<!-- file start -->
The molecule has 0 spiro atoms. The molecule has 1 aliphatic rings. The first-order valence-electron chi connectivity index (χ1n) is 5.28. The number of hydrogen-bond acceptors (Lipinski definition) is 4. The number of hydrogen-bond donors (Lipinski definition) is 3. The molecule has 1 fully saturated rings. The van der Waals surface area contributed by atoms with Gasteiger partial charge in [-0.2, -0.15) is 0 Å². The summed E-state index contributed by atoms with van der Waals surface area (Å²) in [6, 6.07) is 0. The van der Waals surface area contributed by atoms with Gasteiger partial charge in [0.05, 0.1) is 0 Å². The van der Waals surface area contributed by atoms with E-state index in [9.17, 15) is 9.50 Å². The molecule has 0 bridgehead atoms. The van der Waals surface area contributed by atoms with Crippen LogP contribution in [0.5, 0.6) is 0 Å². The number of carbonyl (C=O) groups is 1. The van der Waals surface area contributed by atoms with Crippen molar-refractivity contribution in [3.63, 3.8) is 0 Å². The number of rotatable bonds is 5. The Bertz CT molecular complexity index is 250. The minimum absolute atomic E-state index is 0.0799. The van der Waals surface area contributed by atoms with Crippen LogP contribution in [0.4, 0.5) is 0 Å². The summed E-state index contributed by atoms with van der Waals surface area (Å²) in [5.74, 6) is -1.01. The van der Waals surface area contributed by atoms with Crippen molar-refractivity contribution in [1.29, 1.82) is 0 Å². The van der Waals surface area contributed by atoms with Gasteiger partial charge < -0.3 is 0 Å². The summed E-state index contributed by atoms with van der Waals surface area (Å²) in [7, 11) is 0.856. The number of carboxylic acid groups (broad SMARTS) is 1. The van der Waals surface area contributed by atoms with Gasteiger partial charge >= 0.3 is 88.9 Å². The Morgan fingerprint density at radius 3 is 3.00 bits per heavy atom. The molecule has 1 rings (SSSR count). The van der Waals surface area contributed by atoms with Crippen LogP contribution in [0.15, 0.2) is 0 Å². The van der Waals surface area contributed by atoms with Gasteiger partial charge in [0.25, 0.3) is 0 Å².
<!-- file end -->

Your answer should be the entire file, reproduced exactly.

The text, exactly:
The molecule has 0 spiro atoms. The molecule has 1 aliphatic rings. The first-order valence-electron chi connectivity index (χ1n) is 5.28. The number of hydrogen-bond acceptors (Lipinski definition) is 4. The number of hydrogen-bond donors (Lipinski definition) is 3. The molecule has 1 fully saturated rings. The van der Waals surface area contributed by atoms with Gasteiger partial charge in [-0.2, -0.15) is 0 Å². The summed E-state index contributed by atoms with van der Waals surface area (Å²) in [6, 6.07) is 0. The van der Waals surface area contributed by atoms with Gasteiger partial charge in [0.05, 0.1) is 0 Å². The van der Waals surface area contributed by atoms with E-state index in [9.17, 15) is 9.50 Å². The molecule has 0 bridgehead atoms. The van der Waals surface area contributed by atoms with Crippen LogP contribution in [0.5, 0.6) is 0 Å². The number of carbonyl (C=O) groups is 1. The van der Waals surface area contributed by atoms with Crippen molar-refractivity contribution in [3.63, 3.8) is 0 Å². The number of rotatable bonds is 5. The Bertz CT molecular complexity index is 250. The minimum absolute atomic E-state index is 0.0799. The van der Waals surface area contributed by atoms with Crippen LogP contribution in [0.4, 0.5) is 0 Å². The summed E-state index contributed by atoms with van der Waals surface area (Å²) in [5.74, 6) is -1.01. The van der Waals surface area contributed by atoms with Crippen molar-refractivity contribution in [1.29, 1.82) is 0 Å². The van der Waals surface area contributed by atoms with Gasteiger partial charge < -0.3 is 0 Å². The summed E-state index contributed by atoms with van der Waals surface area (Å²) in [7, 11) is 0.856. The number of carboxylic acid groups (broad SMARTS) is 1. The van der Waals surface area contributed by atoms with Gasteiger partial charge >= 0.3 is 88.9 Å². The Morgan fingerprint density at radius 3 is 3.00 bits per heavy atom. The molecule has 1 rings (SSSR count). The van der Waals surface area contributed by atoms with Crippen LogP contribution in [0.15, 0.2) is 0 Å². The van der Waals surface area contributed by atoms with Gasteiger partial charge in [0.25, 0.3) is 0 Å².